• MinimizeAll - minimizes all windows.
  • Object desktop plugin (w95k_od.dll)
    • SwitchToVirtualDesktop - changes active desktop in the Object Desktop program.
  • Pipe Plugin (w95k_p.dll)
    • SendToPipe - sends text to the pipe specified by user.
  • APM plugin library (w95k_apm.dll)
    • ProcessAPM - manages APM (advanced power management) subsystem in OS/2. Note: requires standard OS2 APM drivers installed.
  • Semaphore posting plugin (w95k_sem.dll)
    • SemPoster - posts an OS/2 event semaphore.

With the exception of the Object desktop plugin, all other plugins are loaded by default after the initial install.
PM_Conf Hotkey definition Window - Fig 21
PM_Conf Hotkey definition Window - Fig 21

To associate a key with a plugins/function the following sequence has to be followed using PM_Conf.

  1. Press button "Get Code",
  2. When the small dialogue "Press Key" appears, press the key to be defined. A scan code or name for the key should appear in the "ScanCode" box (228 in the example in Fig 21). If nothing happens after pressing a key, as happens with my keyboard after pressing the "email" button, you will need to run one of the tools called "Keyboard DosMon* tester"
    (a)Using Keyboard DosMon* - which is to be found in the subdirectory "Tools" - will open a full screen and after the initial program info give you information on any key that you depress. in my case the following four lines of info are given. The first two as the key is depressed and the second two as it is released (Note: other keys may only generate two lines):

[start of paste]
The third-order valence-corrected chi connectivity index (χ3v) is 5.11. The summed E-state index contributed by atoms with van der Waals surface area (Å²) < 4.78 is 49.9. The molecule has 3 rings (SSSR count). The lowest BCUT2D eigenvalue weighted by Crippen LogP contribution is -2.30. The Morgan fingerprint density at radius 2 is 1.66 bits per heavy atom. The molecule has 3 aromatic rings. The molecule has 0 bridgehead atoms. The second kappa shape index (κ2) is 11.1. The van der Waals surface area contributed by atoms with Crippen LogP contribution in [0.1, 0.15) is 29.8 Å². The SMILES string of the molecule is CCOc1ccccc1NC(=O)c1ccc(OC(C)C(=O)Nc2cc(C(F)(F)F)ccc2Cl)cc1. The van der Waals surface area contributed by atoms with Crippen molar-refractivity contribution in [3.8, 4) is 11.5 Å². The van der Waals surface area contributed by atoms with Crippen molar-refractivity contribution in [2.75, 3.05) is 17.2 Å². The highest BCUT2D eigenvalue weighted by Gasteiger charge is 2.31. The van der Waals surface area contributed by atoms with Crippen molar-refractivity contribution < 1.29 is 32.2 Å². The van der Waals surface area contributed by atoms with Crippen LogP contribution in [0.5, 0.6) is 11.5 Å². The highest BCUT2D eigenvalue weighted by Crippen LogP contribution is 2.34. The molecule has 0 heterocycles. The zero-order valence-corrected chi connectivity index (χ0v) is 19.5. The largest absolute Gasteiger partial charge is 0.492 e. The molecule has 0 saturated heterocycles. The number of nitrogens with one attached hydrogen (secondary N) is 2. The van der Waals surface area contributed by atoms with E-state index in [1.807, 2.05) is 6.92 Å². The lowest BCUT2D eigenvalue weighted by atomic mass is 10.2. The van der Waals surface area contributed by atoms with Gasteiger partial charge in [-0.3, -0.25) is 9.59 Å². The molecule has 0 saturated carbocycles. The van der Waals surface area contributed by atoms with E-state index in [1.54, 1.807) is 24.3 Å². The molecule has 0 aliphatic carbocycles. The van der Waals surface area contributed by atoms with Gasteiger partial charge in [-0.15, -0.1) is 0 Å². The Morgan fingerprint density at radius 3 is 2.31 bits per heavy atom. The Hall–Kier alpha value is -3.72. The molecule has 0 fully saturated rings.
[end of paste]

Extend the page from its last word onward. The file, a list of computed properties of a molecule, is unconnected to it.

The important item in this line is the scan code which needs to be placed in the file kbdfix.cfg. In this example it is 108. Edit the file kbdfix.cfg (which can be found in the win95key\bin directory) adding a description line and the scan code with the following format:
    # "e-mail" key
    Key 108
    (b) Add kbdfix to CONFIG.SYS by adding a line with RUN=X....\Win95Key\bin\kbdfixd.exe (Where X.... is the drive and full path name). Reboot and when you now start PM_CONF, depressing the key that was not previously seen by OS/2 will be available together with the scan code you have determined. So in my case when I now press the "email" key I see 108.
  3. The next thing is to select a plug-in which you will use in combination with this key. I selected OpenObject which allows me to call my email program. The program is specified using the settings button and entering the location of the program or by using Drag and Drop. Now press Add and your new hotkey is added to the Hotkey window. Before you can use it you still need to press the "Apply" button which will update the ini file used by Win95Key. If Win95Key is not running a warning message will be given.